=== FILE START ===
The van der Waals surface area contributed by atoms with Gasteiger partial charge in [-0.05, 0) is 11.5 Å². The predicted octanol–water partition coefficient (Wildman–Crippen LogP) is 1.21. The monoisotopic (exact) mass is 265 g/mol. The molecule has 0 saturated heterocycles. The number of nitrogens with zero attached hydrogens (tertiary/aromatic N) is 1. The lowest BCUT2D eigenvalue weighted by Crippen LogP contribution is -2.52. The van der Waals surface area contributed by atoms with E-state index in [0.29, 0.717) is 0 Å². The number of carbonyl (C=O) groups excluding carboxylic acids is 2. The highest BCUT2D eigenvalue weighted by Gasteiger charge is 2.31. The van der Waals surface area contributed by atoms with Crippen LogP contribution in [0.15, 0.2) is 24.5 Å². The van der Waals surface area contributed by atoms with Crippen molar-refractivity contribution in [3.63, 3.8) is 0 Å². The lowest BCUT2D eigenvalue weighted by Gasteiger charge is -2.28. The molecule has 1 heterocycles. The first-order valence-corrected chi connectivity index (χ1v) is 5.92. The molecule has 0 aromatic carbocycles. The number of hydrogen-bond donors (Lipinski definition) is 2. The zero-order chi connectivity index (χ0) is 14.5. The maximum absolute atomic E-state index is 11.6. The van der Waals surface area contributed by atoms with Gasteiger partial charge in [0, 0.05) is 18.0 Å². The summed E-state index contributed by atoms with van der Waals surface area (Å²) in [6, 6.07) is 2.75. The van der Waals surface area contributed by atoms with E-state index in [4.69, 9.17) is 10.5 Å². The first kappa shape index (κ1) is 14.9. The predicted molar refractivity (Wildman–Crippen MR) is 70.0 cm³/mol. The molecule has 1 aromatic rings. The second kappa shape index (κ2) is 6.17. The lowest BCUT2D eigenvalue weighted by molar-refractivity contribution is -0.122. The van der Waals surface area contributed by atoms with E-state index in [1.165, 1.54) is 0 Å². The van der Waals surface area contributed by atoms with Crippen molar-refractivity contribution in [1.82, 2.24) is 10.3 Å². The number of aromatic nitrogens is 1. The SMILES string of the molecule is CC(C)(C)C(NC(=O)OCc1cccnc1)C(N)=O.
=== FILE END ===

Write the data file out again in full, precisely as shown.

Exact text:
The van der Waals surface area contributed by atoms with Gasteiger partial charge in [-0.05, 0) is 11.5 Å². The predicted octanol–water partition coefficient (Wildman–Crippen LogP) is 1.21. The monoisotopic (exact) mass is 265 g/mol. The molecule has 0 saturated heterocycles. The number of nitrogens with zero attached hydrogens (tertiary/aromatic N) is 1. The lowest BCUT2D eigenvalue weighted by Crippen LogP contribution is -2.52. The van der Waals surface area contributed by atoms with E-state index in [0.29, 0.717) is 0 Å². The number of carbonyl (C=O) groups excluding carboxylic acids is 2. The highest BCUT2D eigenvalue weighted by Gasteiger charge is 2.31. The van der Waals surface area contributed by atoms with Crippen LogP contribution in [0.15, 0.2) is 24.5 Å². The van der Waals surface area contributed by atoms with Crippen molar-refractivity contribution in [3.63, 3.8) is 0 Å². The lowest BCUT2D eigenvalue weighted by Gasteiger charge is -2.28. The molecule has 1 heterocycles. The first-order valence-corrected chi connectivity index (χ1v) is 5.92. The molecule has 0 aromatic carbocycles. The number of hydrogen-bond donors (Lipinski definition) is 2. The zero-order chi connectivity index (χ0) is 14.5. The maximum absolute atomic E-state index is 11.6. The van der Waals surface area contributed by atoms with Gasteiger partial charge in [0, 0.05) is 18.0 Å². The summed E-state index contributed by atoms with van der Waals surface area (Å²) in [6, 6.07) is 2.75. The van der Waals surface area contributed by atoms with E-state index in [4.69, 9.17) is 10.5 Å². The first kappa shape index (κ1) is 14.9. The predicted molar refractivity (Wildman–Crippen MR) is 70.0 cm³/mol. The molecule has 1 aromatic rings. The second kappa shape index (κ2) is 6.17. The lowest BCUT2D eigenvalue weighted by molar-refractivity contribution is -0.122. The van der Waals surface area contributed by atoms with E-state index in [1.165, 1.54) is 0 Å². The van der Waals surface area contributed by atoms with Crippen molar-refractivity contribution in [1.82, 2.24) is 10.3 Å². The number of aromatic nitrogens is 1. The SMILES string of the molecule is CC(C)(C)C(NC(=O)OCc1cccnc1)C(N)=O.